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Tyson clearly misses Jacobs. But, though Cayton is the last remaining link with Jacobs and Cus D'Amato, Tyson's late trainer, mentor and surrogate father, Tyson seldom passes up an opportunity to insult the man who oversees his finances. Cayton's troubles began when Tyson married Givens. "She and her mother [Ruth Roper) poisoned his mind against me," Cayton has said. At Roper's insistence, and with Donald Trump chiming in as Tyson's much-ballyhooed (mostly by Trump himself) "adviser," Cayton agreed to have his share of Tyson's purses reduced from one third, the going rate for boxing managers, to 20%, and his take of the champion's outside endorsements cut even more drastically. Trump claimed last week that Tyson owes him $2 million, to be paid to charity, for helping to rework the contract with Cayton. Recently Cayton said that Givens called to apologize to him for the things she had said about him. According to Cayton, Givens indicated that everything she said about him was based on lies told her by King.
"I think Don has sold black to Tyson," says Larry Holmes, the former heavyweight champion who had a love-hate relationship with King when King was his promoter. Cayton is white, 70, well-educated. King is 57, black, an ex-convict, and from the streets. It's no contest. Thrust by his own celebrity into a world he sometimes has difficulty adjusting to, Tyson may need a father figure more than he needs a manager; he's simply not comfortable with Cayton. To him, Cayton, with his reserved, almost formal manner, is a swim in an icy pond in December; the boisterous King is Saturday night in a honky-tonk.
Fortunately, despite reports that King had been granted free access to Tyson's many millions, Tyson's money remains under Tyson's control. King's limited power of attorney appears to be very limited; in fact, it seems to carry so little legal weight that it may constitute no more than an attempt by King to further cement his relationship with the champion. Under the terms of the three-page document, King isn't empowered to make deals or to sign anything on Tyson's behalf. Curiously, in one clause Tyson acknowledges that Cayton is his manager but at the same time states, "I expect him [King] to promote [my] future fights." Is Tyson implying that he wants Cayton not to seek the best deal—a manager's primary responsibility—but to take whatever King has to offer?
Another provision of the power-of-attorney designation says that King "shall be liable only for willful default, and not for errors of judgment." Which means if King screws up, he can be held legally liable only if it can be proved that he committed fraud. It is fortunate for Tyson that the power of attorney can be withdrawn with the stroke of a pen, because King's past activities don't inspire confidence that he always has the fighter's best interest at heart.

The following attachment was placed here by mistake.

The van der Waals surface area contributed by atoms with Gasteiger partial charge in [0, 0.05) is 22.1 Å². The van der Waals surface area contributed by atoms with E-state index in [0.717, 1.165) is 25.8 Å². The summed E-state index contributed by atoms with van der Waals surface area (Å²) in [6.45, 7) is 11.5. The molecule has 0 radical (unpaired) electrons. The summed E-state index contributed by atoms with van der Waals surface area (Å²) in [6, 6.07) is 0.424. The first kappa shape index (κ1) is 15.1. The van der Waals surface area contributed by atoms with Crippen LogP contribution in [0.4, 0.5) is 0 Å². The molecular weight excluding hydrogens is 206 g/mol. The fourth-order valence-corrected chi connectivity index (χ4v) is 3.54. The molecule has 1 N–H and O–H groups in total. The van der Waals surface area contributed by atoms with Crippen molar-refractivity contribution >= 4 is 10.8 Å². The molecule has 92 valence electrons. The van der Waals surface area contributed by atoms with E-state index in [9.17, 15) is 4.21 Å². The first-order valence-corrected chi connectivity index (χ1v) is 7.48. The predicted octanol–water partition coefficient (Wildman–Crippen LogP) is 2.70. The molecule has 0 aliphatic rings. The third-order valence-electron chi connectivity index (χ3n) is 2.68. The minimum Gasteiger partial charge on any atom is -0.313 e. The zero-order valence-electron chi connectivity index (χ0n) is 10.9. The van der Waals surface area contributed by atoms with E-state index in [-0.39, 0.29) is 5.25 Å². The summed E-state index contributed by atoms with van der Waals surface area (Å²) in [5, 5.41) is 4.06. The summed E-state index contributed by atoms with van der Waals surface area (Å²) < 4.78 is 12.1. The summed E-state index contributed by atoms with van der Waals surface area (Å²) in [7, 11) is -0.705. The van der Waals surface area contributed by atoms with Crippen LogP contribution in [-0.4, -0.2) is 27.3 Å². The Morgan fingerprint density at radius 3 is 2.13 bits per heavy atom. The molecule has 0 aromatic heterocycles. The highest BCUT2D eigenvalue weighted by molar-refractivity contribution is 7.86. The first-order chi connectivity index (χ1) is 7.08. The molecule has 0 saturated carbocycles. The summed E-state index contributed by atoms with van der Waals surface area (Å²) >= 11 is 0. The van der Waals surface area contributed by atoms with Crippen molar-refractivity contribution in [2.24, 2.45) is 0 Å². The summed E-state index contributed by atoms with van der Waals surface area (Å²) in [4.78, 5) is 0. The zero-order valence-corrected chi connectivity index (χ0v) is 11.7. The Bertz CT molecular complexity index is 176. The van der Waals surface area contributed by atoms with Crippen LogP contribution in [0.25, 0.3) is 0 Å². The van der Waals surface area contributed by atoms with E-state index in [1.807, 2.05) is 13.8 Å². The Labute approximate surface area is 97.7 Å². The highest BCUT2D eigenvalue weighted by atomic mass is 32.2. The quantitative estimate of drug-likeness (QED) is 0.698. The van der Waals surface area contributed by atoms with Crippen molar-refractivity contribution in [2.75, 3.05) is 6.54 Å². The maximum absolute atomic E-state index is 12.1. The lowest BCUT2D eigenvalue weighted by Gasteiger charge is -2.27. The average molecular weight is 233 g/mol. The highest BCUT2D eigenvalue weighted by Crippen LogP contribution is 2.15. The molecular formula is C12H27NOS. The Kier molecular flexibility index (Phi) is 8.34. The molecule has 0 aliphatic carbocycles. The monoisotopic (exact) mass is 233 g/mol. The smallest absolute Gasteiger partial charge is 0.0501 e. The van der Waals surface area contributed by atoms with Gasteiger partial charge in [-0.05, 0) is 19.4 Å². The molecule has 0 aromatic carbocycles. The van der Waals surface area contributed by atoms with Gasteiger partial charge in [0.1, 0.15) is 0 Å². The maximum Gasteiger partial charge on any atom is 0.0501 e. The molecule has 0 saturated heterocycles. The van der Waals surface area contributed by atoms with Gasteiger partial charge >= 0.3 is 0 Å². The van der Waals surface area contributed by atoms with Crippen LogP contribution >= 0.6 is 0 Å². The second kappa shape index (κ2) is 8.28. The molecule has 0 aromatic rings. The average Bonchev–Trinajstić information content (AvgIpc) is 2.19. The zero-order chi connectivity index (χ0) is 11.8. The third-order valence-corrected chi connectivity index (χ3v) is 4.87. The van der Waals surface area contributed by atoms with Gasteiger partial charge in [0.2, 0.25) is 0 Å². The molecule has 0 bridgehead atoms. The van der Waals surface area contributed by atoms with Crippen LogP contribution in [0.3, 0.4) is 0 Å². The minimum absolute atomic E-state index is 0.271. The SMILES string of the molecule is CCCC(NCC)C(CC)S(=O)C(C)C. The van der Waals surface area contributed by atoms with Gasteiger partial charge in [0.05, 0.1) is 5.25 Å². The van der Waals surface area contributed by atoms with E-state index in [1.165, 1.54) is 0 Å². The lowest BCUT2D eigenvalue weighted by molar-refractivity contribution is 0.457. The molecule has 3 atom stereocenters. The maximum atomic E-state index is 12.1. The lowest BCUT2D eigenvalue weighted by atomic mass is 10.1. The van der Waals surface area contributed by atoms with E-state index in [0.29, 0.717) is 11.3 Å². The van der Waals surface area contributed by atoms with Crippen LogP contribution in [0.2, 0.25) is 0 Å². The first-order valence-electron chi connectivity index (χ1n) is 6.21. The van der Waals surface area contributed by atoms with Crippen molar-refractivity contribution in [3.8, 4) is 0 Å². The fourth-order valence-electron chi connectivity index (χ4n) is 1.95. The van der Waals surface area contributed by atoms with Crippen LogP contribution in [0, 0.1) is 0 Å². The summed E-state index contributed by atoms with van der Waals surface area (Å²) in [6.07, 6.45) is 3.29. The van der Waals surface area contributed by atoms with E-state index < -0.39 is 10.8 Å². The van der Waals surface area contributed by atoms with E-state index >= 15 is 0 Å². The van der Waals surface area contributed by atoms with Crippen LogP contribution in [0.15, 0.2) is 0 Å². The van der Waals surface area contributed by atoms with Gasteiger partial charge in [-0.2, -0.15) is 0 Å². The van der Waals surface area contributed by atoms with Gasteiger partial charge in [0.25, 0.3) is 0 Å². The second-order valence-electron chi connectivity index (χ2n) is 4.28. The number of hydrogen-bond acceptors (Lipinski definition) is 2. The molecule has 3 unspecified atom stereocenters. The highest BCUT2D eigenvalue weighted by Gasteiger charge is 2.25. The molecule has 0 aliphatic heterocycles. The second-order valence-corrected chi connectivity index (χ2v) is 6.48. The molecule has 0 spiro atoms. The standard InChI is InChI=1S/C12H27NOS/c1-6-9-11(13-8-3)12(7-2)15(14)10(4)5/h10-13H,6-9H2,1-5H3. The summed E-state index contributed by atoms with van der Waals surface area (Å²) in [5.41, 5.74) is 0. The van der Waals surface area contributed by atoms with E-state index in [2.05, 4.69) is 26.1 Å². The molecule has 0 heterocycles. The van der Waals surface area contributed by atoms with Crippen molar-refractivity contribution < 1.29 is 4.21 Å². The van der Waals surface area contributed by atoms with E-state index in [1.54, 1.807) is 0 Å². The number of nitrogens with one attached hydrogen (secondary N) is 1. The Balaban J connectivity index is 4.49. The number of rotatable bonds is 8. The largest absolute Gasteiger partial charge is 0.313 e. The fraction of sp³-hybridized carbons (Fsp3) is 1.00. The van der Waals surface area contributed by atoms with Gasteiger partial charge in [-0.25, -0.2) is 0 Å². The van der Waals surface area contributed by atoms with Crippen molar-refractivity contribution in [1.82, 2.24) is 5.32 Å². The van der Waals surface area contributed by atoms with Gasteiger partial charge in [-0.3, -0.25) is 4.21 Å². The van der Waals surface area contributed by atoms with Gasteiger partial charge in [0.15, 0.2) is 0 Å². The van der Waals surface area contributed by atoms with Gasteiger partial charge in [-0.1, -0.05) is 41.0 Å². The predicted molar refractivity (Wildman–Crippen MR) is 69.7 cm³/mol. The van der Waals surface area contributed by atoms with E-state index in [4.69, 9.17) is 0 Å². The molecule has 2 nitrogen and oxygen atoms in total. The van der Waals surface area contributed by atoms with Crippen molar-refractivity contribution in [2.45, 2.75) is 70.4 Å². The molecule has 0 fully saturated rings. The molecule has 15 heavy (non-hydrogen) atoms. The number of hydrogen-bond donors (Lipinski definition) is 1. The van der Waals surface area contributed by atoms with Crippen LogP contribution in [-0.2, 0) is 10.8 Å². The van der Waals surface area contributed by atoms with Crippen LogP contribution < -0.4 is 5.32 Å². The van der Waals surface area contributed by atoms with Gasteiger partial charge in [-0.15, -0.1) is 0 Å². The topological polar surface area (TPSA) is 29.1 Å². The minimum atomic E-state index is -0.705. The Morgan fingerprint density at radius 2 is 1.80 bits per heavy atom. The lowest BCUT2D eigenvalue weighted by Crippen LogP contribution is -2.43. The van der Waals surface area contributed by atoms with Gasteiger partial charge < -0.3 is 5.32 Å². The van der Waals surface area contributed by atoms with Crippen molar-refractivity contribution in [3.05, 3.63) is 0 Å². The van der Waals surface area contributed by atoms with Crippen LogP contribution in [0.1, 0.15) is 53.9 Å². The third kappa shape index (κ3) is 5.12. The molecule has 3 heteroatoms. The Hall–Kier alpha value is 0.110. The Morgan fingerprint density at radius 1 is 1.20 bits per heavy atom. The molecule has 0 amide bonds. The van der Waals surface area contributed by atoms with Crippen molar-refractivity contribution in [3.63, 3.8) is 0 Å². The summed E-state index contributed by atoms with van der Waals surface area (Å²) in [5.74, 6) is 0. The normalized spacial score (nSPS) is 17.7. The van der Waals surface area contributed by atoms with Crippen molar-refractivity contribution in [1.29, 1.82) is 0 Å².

First there was the 900 Number Debacle. Before Tyson knocked out Michael Spinks in 91 seconds in Atlantic City, King talked Tyson into getting involved in something called the Don King Telephone Network, which was in direct conflict with the many closed-circuit and pay-per-view TV contracts that had been signed for that fight.
King's plan was to set up a 900 number that callers could dial for a live, blow-by-blow report of the fight, for $3.40 a round. Tyson was to receive about $50,000—a pittance considering that Tyson's gross purse for the fight was $20 million. King worked out the 900-number scheme as part of a 10-year deal with Robert H. Lorsch, the president of Teleline, a Beverly Hills, Calif., based entertainment company. Teleline operates 900-number lines offering messages featuring such characters as Mighty Mouse and the Smurfs.
"Everyone was excited about the idea," says Lorsch. The number was to be 1-900-909-KING. "Don was to deliver Mike Tyson and told us he could. Based on his representation, we went out and spent hundreds of thousands of dollars to promote the event. Then the rights never materialized. When the crunch came, things started to unravel."
The deal was squelched by Cayton, who learned of it when the telephone people arrived in Atlantic City to set up their equipment. He called King and told him that the phone hookup was in conflict with every television contract they had. "You and Mike will be sued by all 40 of the closed-circuit and pay-per-view people for millions of dollars if this goes on," Cayton told him. King agreed to cancel the 900 number.
According to a party to the subsequent negotiations, King wrote Lorsch a letter attempting to call off the deal. The source says that Lorsch replied, "That's interesting, but we are going ahead with it." Cayton hired David E. Wood, a Los Angeles lawyer, who persuaded Lorsch to drop the blow-by-blow broadcast in favor of a 900-number call-in-your-pre-diction contest plus recorded messages from Tyson.
"Representations made to us about Don King's ability to produce the rights turned out to be false," says Lorsch. "We ended up backpedaling to protect our investment. Don King is a unique entrepreneur. I believe his heart is in the right place, but often his enthusiasm leaves innocent parties in problem situations."